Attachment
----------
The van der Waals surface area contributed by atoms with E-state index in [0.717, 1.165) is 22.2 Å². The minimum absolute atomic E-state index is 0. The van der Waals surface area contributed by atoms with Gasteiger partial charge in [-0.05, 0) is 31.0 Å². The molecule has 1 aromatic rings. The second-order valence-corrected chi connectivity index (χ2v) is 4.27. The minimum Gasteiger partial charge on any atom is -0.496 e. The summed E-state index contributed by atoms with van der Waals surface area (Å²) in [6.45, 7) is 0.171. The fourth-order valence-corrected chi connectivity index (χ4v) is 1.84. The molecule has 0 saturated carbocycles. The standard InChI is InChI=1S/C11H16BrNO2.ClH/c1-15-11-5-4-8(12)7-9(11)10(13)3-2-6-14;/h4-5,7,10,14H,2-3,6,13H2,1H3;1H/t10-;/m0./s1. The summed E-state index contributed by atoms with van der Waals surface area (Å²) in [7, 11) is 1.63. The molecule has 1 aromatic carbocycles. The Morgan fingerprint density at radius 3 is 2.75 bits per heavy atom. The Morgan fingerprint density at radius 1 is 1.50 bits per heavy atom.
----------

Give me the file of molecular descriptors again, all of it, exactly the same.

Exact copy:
The van der Waals surface area contributed by atoms with E-state index in [0.717, 1.165) is 22.2 Å². The minimum absolute atomic E-state index is 0. The van der Waals surface area contributed by atoms with Gasteiger partial charge in [-0.05, 0) is 31.0 Å². The molecule has 1 aromatic rings. The second-order valence-corrected chi connectivity index (χ2v) is 4.27. The minimum Gasteiger partial charge on any atom is -0.496 e. The summed E-state index contributed by atoms with van der Waals surface area (Å²) in [6.45, 7) is 0.171. The fourth-order valence-corrected chi connectivity index (χ4v) is 1.84. The molecule has 0 saturated carbocycles. The standard InChI is InChI=1S/C11H16BrNO2.ClH/c1-15-11-5-4-8(12)7-9(11)10(13)3-2-6-14;/h4-5,7,10,14H,2-3,6,13H2,1H3;1H/t10-;/m0./s1. The summed E-state index contributed by atoms with van der Waals surface area (Å²) in [7, 11) is 1.63. The molecule has 1 aromatic carbocycles. The Morgan fingerprint density at radius 3 is 2.75 bits per heavy atom. The Morgan fingerprint density at radius 1 is 1.50 bits per heavy atom.